In this guest post by Thea DePetris, a Masters student at the University of Waikato, she outlines why the world’s wicked problems demand a transformation of our teaching systems and showcases one example, the Kids Greening Taupō community restoration education programme.
The issues of the modern world aren’t getting any simpler as ‘wicked’ problems pervade our societal structure and environment.
In response, educational scholars have made a compelling case for transformation of our education system towards a 21st century approach; an approach to better prepare young people to become active and capable citizens in our increasingly complex world.
Although this is all positive theoretical stuff, the practical side of reshaping teaching and learning practice is fraught with difficulty, resulting from an array of system-wide constraints and barriers.
For someone as impatient as myself, one great leap to transformation would definitely appease, but the likelihood of this happening is pretty low. A pedagogical movement is brewing as a mass of inspiring and effective events, programmes and connections is emerging around the world, which given enough time, will lead to a “redesigned, connected and coherent learning-system” (Bolstad et al., 2012).
One such programme is the ‘Kids Greening Taupō’ conservation education initiative (Kids Greening). In 2014, when it became time for me to find a topic for my master’s thesis within the field of environmental and sustainability education, the stars aligned as a decision was made to pilot this project in my hometown.
Kids Greening is based on a ‘collaborative community education model’ as shown in the diagram below. This term was coined by the Department of Conservation to describe programmes based on the following key components:
- Kindergartens and schools partnering with the wider community;
- An authentic teaching and learning opportunity;
- A ‘students in the driver’s seat ethos; and
- An integrated learning journey.
The Kids Greening initiative is based on the work of Greening Taupō, a community organisation with a mission to increase the native flora and fauna of the town for the benefit of its people, businesses and the local environment. Kids Greening provides the link between local schools and Greening Taupō, where students are actively involved with collaborative projects working towards achieving this mission.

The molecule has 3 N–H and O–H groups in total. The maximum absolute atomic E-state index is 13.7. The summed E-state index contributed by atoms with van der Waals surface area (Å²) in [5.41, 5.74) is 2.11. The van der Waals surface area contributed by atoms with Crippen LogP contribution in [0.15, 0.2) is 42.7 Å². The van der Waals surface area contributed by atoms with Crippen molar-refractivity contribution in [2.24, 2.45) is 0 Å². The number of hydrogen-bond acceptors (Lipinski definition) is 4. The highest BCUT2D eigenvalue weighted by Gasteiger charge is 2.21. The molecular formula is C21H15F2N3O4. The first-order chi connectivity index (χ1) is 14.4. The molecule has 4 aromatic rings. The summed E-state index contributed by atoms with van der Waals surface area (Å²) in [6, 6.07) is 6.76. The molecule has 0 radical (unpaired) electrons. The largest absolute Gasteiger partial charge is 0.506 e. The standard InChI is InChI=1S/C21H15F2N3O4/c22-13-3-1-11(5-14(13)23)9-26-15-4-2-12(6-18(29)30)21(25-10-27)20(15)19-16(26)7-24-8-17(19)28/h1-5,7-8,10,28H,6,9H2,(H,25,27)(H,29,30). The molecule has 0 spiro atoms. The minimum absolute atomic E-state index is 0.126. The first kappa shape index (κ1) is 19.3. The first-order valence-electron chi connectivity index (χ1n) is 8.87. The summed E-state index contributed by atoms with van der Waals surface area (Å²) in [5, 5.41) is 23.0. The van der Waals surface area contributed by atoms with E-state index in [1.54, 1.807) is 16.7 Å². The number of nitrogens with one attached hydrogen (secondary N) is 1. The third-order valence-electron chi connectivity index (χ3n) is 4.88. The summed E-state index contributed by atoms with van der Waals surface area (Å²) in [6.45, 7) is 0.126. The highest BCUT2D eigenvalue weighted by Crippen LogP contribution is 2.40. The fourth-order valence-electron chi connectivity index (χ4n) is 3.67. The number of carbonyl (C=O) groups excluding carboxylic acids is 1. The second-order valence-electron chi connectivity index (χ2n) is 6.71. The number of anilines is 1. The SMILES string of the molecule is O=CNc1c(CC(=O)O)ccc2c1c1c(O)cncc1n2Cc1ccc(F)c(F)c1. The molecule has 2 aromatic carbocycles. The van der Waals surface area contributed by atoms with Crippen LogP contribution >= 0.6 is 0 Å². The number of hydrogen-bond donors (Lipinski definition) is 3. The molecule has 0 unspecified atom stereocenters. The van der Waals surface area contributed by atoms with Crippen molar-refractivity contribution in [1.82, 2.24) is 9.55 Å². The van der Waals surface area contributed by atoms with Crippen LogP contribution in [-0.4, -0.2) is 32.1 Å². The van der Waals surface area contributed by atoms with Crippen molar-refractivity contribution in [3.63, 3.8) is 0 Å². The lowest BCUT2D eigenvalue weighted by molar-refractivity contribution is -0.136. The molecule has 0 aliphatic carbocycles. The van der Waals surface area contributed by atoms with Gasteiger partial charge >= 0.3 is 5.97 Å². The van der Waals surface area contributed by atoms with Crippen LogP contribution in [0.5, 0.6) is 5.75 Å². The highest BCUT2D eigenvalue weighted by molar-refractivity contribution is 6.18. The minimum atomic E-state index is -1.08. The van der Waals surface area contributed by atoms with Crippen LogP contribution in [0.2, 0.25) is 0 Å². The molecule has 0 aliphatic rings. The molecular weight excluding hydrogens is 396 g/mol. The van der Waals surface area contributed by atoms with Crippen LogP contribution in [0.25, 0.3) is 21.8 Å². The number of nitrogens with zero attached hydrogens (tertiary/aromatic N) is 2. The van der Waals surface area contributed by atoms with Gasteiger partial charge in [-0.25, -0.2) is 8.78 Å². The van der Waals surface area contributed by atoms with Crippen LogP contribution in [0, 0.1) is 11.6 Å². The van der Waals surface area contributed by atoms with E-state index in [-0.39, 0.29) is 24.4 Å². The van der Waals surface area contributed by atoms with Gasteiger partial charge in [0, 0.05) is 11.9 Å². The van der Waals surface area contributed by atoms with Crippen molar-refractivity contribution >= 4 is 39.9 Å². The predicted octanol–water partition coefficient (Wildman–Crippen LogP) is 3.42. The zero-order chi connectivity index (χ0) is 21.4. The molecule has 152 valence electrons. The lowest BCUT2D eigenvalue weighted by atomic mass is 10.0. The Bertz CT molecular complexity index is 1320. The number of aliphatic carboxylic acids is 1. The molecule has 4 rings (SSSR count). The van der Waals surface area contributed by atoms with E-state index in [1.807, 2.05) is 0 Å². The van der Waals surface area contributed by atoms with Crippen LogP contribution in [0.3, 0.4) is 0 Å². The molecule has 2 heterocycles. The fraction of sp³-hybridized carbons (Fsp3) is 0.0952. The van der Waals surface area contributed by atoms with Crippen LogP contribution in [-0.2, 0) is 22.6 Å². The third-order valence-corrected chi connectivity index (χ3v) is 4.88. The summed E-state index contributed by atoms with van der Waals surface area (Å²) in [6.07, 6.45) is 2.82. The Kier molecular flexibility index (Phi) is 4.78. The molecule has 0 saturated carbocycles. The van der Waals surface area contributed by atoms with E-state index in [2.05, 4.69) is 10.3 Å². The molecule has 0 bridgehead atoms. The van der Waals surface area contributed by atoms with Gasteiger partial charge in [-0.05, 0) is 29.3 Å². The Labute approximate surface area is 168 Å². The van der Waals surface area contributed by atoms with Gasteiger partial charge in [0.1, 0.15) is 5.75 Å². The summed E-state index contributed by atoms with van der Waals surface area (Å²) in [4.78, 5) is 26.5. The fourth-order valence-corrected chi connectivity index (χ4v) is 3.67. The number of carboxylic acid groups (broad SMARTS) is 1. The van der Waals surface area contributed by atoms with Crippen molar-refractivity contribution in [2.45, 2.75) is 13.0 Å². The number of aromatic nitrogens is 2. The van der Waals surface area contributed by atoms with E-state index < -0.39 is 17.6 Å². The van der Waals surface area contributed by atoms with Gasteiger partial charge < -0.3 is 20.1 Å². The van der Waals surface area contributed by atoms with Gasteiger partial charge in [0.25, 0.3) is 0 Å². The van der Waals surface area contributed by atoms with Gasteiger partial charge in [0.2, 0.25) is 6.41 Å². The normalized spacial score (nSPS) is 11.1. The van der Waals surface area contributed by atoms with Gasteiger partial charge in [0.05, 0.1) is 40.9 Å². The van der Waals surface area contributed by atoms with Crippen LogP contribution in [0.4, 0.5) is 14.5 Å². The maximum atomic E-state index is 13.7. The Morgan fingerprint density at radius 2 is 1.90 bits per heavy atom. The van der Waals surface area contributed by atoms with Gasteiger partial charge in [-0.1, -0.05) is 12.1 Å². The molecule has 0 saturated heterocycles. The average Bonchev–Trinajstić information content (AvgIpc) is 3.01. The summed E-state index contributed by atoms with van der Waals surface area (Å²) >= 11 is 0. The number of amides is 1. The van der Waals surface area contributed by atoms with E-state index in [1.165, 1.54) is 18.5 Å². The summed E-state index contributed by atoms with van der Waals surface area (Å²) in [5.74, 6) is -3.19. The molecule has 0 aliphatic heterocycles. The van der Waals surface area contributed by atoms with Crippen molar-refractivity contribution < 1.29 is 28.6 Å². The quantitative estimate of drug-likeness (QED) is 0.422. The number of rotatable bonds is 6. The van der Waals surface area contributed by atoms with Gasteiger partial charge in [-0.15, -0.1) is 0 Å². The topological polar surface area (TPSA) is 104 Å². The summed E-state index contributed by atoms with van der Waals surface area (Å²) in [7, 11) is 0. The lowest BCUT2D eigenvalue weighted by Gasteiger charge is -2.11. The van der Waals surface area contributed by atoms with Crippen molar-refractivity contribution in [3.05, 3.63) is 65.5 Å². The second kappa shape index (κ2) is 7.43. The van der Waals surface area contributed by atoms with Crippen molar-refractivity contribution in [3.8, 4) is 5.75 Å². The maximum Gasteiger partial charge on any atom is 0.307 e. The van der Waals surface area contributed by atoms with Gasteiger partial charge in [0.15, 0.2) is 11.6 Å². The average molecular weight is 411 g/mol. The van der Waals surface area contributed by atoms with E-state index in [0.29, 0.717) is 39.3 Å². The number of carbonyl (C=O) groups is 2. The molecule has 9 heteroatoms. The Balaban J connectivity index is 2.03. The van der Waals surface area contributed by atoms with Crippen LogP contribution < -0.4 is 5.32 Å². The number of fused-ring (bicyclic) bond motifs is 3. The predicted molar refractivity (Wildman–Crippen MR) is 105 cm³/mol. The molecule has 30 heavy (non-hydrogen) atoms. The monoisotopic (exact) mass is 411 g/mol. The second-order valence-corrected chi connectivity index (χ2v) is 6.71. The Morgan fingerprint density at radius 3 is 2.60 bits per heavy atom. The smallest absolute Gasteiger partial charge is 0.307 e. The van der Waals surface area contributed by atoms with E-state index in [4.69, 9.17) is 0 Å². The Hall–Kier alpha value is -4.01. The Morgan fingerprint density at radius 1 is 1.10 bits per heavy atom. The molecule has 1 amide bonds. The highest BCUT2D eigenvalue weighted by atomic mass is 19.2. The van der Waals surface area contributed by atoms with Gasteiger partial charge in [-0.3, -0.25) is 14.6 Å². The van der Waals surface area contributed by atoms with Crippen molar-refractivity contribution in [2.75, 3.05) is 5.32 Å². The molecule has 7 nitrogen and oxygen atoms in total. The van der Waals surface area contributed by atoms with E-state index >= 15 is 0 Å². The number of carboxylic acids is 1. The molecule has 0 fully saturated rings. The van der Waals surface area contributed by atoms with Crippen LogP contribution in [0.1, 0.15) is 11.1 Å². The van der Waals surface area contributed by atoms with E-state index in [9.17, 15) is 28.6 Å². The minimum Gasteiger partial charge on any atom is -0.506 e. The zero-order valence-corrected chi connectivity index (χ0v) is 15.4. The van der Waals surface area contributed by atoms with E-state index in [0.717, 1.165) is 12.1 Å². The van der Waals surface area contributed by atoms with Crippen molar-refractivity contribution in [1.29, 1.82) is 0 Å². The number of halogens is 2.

The programme was born from an equal partnership between Greening Taupō, the Department of Conservation and the Tūwharetoa Māori Trust Board. This partnership is represented by the Kids Greening strategic leadership team whose role is to oversee the strategic direction of the programme, including the distribution of real money from a ‘Take Action Fund’. This ethos of students as leaders essentially puts young people into the ‘driver’s seat’ as active citizens in their own community, rather than waiting for the opportunities that come with adulthood.
Through involvement and participation in Kids Greening, students from kindergarten to Year 13 have opportunities to interact with each other as well with local industry professionals in order to create positive change within their community. Through this collaboration, the young people of Taupō are empowered to make a difference, bringing greater environmental, social, cultural and economic benefits to the town.
The Kids Greening pilot initiative commenced in October 2014 and will finish in May 2016. My research focuses on the perspectives of the stakeholders about the processes used to design and implement this initiative within Taupō as well as the resulting formative outcomes. At the conclusion of the pilot, Kids Greening will continue operating as funding for the coordinator role has been secured until 2018. In addition, the Department of Conservation will evaluate the feasibility of upscaling the collaborative community education model to other locations around the country.